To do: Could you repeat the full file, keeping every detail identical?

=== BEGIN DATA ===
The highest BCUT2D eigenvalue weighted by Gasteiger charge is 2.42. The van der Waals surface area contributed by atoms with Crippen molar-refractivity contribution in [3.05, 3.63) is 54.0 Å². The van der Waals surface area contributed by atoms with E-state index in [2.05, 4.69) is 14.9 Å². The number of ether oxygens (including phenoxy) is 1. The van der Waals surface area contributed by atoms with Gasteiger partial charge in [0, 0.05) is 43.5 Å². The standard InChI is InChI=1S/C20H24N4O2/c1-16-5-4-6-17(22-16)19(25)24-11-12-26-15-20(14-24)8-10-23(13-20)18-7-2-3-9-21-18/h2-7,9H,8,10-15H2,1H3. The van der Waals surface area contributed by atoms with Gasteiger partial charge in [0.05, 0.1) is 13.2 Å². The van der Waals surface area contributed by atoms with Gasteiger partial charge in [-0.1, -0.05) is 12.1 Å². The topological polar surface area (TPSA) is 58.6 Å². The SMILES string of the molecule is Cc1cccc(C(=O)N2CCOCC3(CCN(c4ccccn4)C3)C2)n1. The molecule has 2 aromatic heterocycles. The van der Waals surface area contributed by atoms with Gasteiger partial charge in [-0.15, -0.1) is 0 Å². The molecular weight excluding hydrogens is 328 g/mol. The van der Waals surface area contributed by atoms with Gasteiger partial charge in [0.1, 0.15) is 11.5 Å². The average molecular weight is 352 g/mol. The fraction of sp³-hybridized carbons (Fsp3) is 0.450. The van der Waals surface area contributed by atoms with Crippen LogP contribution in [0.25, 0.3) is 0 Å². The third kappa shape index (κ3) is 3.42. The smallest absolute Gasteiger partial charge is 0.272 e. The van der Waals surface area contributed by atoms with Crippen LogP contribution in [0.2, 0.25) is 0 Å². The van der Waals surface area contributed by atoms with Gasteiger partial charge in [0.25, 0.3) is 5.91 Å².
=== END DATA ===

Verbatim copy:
The highest BCUT2D eigenvalue weighted by Gasteiger charge is 2.42. The van der Waals surface area contributed by atoms with Crippen molar-refractivity contribution in [3.05, 3.63) is 54.0 Å². The van der Waals surface area contributed by atoms with E-state index in [2.05, 4.69) is 14.9 Å². The number of ether oxygens (including phenoxy) is 1. The van der Waals surface area contributed by atoms with Gasteiger partial charge in [0, 0.05) is 43.5 Å². The standard InChI is InChI=1S/C20H24N4O2/c1-16-5-4-6-17(22-16)19(25)24-11-12-26-15-20(14-24)8-10-23(13-20)18-7-2-3-9-21-18/h2-7,9H,8,10-15H2,1H3. The van der Waals surface area contributed by atoms with Gasteiger partial charge in [0.05, 0.1) is 13.2 Å². The van der Waals surface area contributed by atoms with Gasteiger partial charge in [-0.1, -0.05) is 12.1 Å². The topological polar surface area (TPSA) is 58.6 Å². The SMILES string of the molecule is Cc1cccc(C(=O)N2CCOCC3(CCN(c4ccccn4)C3)C2)n1. The molecule has 2 aromatic heterocycles. The van der Waals surface area contributed by atoms with Gasteiger partial charge in [-0.15, -0.1) is 0 Å². The molecular weight excluding hydrogens is 328 g/mol. The van der Waals surface area contributed by atoms with Gasteiger partial charge in [0.1, 0.15) is 11.5 Å². The average molecular weight is 352 g/mol. The fraction of sp³-hybridized carbons (Fsp3) is 0.450. The van der Waals surface area contributed by atoms with Crippen LogP contribution in [0.25, 0.3) is 0 Å². The third kappa shape index (κ3) is 3.42. The smallest absolute Gasteiger partial charge is 0.272 e. The van der Waals surface area contributed by atoms with Crippen LogP contribution in [0.2, 0.25) is 0 Å². The van der Waals surface area contributed by atoms with Gasteiger partial charge in [0.25, 0.3) is 5.91 Å².